The Cultural Gutter

dumpster diving of the brain

"We are all in the gutter, but some of us are looking at the stars." -- Oscar Wilde

Interview with Ed Brubaker

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At Comics Alliance, Chris Sims interviews Ed Brubaker about his work on Batman, Gotham Central and Catwoman. “When I look back at [Catwoman], I’m so proud of the first 25 issues of that book, when I felt like everything was firing on all cylinders. I probably should’ve left when Cameron Stewart left instead of sticking […]

“Charles M. Schulz and Peanuts: The Longest Jazz Solo in History”

At Sequential Art, Greg Carpenter writes a lovely piece about Charles Schulz’ Peanuts. “After only two installments, Schulz had solidified the rules for his comic strip.  Random acts of cruelty would punctuate this irrational world, and Schulz’s trapped little adults would be forced to act out simulations of human behavior, using hollow gestures to try […]

NRO Spy Satellite Patches

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The Smithsonian Magazine has a gallery of US spy satellite launches. “Just as NASA creates specially designed patches for each mission into space, [National Reconnaissance Office] follows that tradition for its spy satellite launches. But while NASA patches tend to feature space ships and American flags, NRO prefers wizards, Vikings, teddy bears and the all-seeing […]

“Level Up: How PlayStation Infiltrated Youth Culture”

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At The Guardian, Keith Stuart and Steve Boxer look at the history of PlayStation.“Having been part of the late 80s rave and underground-clubbing scene, I recognised how it was influencing the youth market. In the early 90s, club culture started to become more mass market, but the impetus was still coming from the underground, from […]

Parks and Trek

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Neill Cameron has re-imagined the characters of Parks & Recreation as members of Starfleet. (Via @neillcameron) Like this:Like Loading…

Christopher Lee’s Christmas Symphonic Metal

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Christopher Lee has released a promotional video for his latest album, Darkest Carols, Faithful Sing.  You should probably watch everything at Charlemagne Productions. Like this:Like Loading…

“Mad As Hell: Thoughts On Aaron Sorkin”

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At Asking The Wrong Questions, Abigail Nussbaum writes about Aaron Sorkin, the “Oh Shenandoah” episode of  Sorkin’s The Newsroom, The Newsroom writer Alena Smith and women speaking out about their experiences. “What we’re seeing here is Aaron Sorkin becoming an Aaron Sorkin character, making the same arguments as Don.  In his conception of reality, a […]

“Dream-Casting The Live-Action Gargoyles Movie That Does Not Exist”

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At The Toast, Mallory Ortberg creates her dream cast for a rebooted Gargoyles series. “Look, I’m not here to explain the appeal of a decades-old children’s series about living architectural flourishes to you. Either you saw it, and you understand the unique blend of Shakespeare, European folklore, the pain of centuries of isolation and the […]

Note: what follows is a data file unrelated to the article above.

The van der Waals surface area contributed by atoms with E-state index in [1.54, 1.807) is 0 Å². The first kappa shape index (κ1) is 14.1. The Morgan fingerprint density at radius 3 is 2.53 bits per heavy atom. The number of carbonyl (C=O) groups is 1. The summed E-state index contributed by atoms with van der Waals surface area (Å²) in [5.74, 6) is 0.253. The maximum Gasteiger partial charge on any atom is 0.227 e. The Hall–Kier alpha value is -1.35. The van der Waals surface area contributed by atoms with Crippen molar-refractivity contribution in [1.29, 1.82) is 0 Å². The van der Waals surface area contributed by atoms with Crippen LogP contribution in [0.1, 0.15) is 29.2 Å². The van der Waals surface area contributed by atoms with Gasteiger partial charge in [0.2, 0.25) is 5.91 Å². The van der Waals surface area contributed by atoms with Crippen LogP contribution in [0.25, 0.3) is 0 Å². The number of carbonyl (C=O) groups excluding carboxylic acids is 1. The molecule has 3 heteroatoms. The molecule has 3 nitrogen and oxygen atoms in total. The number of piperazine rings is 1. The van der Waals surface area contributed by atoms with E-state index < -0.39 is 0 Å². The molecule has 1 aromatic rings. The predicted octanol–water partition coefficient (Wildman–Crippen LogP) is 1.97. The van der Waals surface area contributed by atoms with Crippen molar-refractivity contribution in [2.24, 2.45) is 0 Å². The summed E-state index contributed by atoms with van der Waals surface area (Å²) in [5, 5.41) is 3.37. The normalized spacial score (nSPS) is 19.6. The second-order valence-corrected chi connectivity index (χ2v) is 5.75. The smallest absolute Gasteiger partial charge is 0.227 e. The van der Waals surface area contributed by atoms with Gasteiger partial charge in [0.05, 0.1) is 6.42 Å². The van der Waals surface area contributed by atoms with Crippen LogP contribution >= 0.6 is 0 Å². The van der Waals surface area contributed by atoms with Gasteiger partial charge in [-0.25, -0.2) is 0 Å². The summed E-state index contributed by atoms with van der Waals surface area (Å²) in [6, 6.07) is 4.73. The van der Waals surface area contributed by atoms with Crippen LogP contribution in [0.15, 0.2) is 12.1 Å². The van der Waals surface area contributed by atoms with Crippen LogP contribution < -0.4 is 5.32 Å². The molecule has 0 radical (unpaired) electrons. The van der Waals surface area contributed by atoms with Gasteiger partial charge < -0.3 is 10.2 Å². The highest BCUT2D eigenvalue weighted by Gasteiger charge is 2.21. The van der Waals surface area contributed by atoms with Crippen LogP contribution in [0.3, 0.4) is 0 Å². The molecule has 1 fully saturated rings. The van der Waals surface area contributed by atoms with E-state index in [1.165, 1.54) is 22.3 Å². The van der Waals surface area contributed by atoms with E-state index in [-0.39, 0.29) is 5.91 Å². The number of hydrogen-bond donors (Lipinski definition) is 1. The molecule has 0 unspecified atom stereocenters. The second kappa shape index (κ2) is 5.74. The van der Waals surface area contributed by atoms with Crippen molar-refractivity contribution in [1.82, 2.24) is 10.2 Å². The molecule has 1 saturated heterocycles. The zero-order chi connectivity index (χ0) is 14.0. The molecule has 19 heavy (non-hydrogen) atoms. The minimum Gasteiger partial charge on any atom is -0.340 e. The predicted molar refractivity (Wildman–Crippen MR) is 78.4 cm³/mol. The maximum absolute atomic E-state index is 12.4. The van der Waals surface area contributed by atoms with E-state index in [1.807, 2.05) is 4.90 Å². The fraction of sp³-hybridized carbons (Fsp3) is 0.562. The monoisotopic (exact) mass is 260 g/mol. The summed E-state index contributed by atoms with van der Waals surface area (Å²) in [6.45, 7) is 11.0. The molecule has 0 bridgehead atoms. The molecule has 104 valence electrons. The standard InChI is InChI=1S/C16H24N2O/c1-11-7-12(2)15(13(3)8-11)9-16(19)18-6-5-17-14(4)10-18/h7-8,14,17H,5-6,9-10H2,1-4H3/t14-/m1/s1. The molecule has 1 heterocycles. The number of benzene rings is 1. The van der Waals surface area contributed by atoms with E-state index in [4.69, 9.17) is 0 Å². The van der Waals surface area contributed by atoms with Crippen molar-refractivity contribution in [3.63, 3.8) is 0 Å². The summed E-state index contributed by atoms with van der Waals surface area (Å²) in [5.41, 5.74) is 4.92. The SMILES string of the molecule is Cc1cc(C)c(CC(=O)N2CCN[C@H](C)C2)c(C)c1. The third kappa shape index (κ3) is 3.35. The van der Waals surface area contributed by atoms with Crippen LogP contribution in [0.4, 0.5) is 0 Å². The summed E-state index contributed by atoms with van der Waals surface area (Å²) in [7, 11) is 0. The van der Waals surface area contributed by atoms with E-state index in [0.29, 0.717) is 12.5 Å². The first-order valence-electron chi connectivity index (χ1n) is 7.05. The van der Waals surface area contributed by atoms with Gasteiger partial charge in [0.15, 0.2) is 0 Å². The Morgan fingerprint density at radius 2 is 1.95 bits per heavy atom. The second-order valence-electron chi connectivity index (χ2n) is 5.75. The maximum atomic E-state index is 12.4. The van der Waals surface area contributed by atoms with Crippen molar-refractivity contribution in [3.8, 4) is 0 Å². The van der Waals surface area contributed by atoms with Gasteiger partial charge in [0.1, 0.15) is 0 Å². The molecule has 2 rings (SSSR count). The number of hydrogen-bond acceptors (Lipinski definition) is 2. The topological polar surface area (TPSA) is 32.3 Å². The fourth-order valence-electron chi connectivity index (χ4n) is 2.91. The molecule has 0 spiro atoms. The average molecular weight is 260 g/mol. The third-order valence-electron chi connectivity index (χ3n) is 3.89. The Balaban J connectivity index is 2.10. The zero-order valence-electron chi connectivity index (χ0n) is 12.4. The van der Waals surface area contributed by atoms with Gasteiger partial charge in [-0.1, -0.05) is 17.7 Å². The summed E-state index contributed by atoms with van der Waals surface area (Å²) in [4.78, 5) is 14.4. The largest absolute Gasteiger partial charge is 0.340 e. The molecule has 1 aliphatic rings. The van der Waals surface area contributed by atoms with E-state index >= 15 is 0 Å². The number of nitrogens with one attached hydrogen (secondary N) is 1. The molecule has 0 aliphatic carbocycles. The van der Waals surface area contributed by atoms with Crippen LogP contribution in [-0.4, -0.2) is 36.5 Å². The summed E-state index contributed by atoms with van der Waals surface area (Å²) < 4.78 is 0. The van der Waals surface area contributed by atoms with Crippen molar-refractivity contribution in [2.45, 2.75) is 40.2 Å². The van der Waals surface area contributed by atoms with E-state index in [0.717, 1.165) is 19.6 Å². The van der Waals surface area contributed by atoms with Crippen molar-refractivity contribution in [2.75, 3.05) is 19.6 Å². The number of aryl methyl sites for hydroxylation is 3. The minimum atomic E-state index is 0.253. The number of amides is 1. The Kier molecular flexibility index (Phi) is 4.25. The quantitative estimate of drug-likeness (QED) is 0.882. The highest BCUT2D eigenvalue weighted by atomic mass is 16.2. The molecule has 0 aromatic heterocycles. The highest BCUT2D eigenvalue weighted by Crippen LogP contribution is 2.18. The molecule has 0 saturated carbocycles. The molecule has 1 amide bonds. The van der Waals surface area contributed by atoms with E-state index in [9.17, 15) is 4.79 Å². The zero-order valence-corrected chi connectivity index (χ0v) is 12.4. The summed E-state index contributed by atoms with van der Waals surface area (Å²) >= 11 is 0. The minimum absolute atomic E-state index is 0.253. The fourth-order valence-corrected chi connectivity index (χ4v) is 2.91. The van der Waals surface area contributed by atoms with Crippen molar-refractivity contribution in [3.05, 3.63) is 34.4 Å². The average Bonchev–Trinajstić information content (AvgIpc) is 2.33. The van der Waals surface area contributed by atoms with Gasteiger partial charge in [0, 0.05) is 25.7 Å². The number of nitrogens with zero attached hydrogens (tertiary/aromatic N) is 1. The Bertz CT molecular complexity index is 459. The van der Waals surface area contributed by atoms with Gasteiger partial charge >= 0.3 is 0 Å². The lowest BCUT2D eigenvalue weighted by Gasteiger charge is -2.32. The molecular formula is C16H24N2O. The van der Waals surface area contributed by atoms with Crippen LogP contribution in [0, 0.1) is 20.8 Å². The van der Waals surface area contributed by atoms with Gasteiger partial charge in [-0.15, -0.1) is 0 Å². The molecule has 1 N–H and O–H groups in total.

The Walshes, Online!

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You have 17 days to watch Graham Linehan and Diet of Worms’ The Walshes online. (Read more about The Walshes here and here). Like this:Like Loading…

“Four Continental Black Afrikan Speculative Fiction Artists”

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Chronicles of Harriet profiles Black African artists who work in speculative fiction: Loyiso Mkizse; Tobe “Max Spectre” Ezeogu; Setor Fiadzigbey; and the artist of Kiro’o Games. Like this:Like Loading…

Lexi Alexander on The Movie Crypt

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Director Lexi Alexander joins Adam Green and Joe Lynch on Geek Nation’s The Movie Crypt. “From Lexi’s early days as a martial arts world champion living in Germany, to a comprehensive look into how her short film (Johnny Flynton) secured an Oscar nomination and how the Academy’s nomination process really works, to Lexi’s opinions on […]

“Bad News: Universal Is ‘Re-Imagining’ Its Classic Monsters”

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At The Telegraph, Anne Billson shares the bad news about Universal’s “reimagining” its classic monsters, the problem with big budget horror, and filmmakers who don’t get horror. “Another problem is that upmarket film-makers who have built their reputations in more prestigious genres just don’t “get” horror, so when they deign to make a horror movie, […]

“How To Write A Thriller”

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Ian Fleming writes about writing: “We are all fed fairy stories and adventure stories and ghost stories for the first 20 years of our lives, and the only difference between me and perhaps you is that my imagination earns me money. But, to revert to my first book, Casino Royale, there are strong incidents in […]

Interview with John Waters

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Friend of the Gutter Beth Accomando interviews John Waters for KPBS: “With his pencil thin mustache and skinny suits, Waters is a pop culture icon as famous as his films. But at the moment, he’s not finding the financial backing to make another movie so he has simply focused his creativity elsewhere. He has been […]